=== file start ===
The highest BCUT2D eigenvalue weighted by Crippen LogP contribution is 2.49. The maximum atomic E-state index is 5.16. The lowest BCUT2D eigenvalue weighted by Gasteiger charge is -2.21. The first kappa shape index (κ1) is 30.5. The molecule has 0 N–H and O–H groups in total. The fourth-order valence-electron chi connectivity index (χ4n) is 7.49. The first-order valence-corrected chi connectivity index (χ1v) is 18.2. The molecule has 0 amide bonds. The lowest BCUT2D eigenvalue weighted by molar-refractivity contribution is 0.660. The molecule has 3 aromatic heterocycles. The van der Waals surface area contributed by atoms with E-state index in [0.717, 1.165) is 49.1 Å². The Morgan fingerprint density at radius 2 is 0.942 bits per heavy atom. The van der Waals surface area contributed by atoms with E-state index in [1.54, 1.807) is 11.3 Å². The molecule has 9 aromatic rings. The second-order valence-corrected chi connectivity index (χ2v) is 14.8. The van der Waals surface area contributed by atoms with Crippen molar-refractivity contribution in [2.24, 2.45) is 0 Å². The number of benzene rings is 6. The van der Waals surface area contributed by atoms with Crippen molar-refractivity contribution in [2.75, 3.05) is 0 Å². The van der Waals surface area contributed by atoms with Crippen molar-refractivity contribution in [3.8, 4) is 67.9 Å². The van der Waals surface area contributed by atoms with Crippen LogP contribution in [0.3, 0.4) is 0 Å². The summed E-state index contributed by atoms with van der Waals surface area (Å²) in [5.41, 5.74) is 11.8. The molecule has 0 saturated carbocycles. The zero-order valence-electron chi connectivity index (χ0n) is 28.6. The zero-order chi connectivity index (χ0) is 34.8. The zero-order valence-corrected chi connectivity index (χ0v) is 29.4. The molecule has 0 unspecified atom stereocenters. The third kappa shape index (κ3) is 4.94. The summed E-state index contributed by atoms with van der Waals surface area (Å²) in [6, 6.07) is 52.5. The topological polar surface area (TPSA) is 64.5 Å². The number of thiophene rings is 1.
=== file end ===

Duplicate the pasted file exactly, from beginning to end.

The highest BCUT2D eigenvalue weighted by Crippen LogP contribution is 2.49. The maximum atomic E-state index is 5.16. The lowest BCUT2D eigenvalue weighted by Gasteiger charge is -2.21. The first kappa shape index (κ1) is 30.5. The molecule has 0 N–H and O–H groups in total. The fourth-order valence-electron chi connectivity index (χ4n) is 7.49. The first-order valence-corrected chi connectivity index (χ1v) is 18.2. The molecule has 0 amide bonds. The lowest BCUT2D eigenvalue weighted by molar-refractivity contribution is 0.660. The molecule has 3 aromatic heterocycles. The van der Waals surface area contributed by atoms with E-state index in [0.717, 1.165) is 49.1 Å². The Morgan fingerprint density at radius 2 is 0.942 bits per heavy atom. The van der Waals surface area contributed by atoms with E-state index in [1.54, 1.807) is 11.3 Å². The molecule has 9 aromatic rings. The second-order valence-corrected chi connectivity index (χ2v) is 14.8. The van der Waals surface area contributed by atoms with Crippen molar-refractivity contribution in [2.24, 2.45) is 0 Å². The number of benzene rings is 6. The van der Waals surface area contributed by atoms with Crippen molar-refractivity contribution in [2.75, 3.05) is 0 Å². The van der Waals surface area contributed by atoms with Crippen molar-refractivity contribution in [3.8, 4) is 67.9 Å². The van der Waals surface area contributed by atoms with Crippen LogP contribution in [0.3, 0.4) is 0 Å². The summed E-state index contributed by atoms with van der Waals surface area (Å²) in [5.41, 5.74) is 11.8. The molecule has 0 saturated carbocycles. The zero-order valence-electron chi connectivity index (χ0n) is 28.6. The zero-order chi connectivity index (χ0) is 34.8. The zero-order valence-corrected chi connectivity index (χ0v) is 29.4. The molecule has 0 unspecified atom stereocenters. The third kappa shape index (κ3) is 4.94. The summed E-state index contributed by atoms with van der Waals surface area (Å²) in [6, 6.07) is 52.5. The topological polar surface area (TPSA) is 64.5 Å². The number of thiophene rings is 1.